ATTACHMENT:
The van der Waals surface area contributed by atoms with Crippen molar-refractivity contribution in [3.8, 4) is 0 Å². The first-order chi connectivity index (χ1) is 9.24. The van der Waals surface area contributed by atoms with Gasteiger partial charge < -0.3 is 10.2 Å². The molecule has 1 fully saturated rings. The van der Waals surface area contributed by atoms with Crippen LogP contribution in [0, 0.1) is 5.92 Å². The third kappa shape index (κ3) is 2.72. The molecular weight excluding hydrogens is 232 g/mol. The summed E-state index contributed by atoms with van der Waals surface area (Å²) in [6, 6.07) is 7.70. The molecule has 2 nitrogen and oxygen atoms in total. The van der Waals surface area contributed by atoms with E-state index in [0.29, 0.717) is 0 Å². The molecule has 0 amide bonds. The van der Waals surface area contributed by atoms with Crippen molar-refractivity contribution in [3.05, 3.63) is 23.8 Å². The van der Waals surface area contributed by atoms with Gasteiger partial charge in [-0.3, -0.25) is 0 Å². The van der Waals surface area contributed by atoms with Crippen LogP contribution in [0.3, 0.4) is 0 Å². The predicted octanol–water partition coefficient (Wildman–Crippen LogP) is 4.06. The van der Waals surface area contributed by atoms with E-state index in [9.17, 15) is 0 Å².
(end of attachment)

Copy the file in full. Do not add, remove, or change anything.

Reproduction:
The van der Waals surface area contributed by atoms with Crippen molar-refractivity contribution in [3.8, 4) is 0 Å². The first-order chi connectivity index (χ1) is 9.24. The van der Waals surface area contributed by atoms with Gasteiger partial charge < -0.3 is 10.2 Å². The molecule has 1 fully saturated rings. The van der Waals surface area contributed by atoms with Crippen LogP contribution in [0, 0.1) is 5.92 Å². The third kappa shape index (κ3) is 2.72. The molecular weight excluding hydrogens is 232 g/mol. The summed E-state index contributed by atoms with van der Waals surface area (Å²) in [6, 6.07) is 7.70. The molecule has 2 nitrogen and oxygen atoms in total. The van der Waals surface area contributed by atoms with E-state index in [0.29, 0.717) is 0 Å². The molecule has 0 amide bonds. The van der Waals surface area contributed by atoms with Crippen molar-refractivity contribution in [3.05, 3.63) is 23.8 Å². The van der Waals surface area contributed by atoms with Gasteiger partial charge in [-0.3, -0.25) is 0 Å². The van der Waals surface area contributed by atoms with Crippen LogP contribution in [0.3, 0.4) is 0 Å². The predicted octanol–water partition coefficient (Wildman–Crippen LogP) is 4.06. The van der Waals surface area contributed by atoms with E-state index in [9.17, 15) is 0 Å².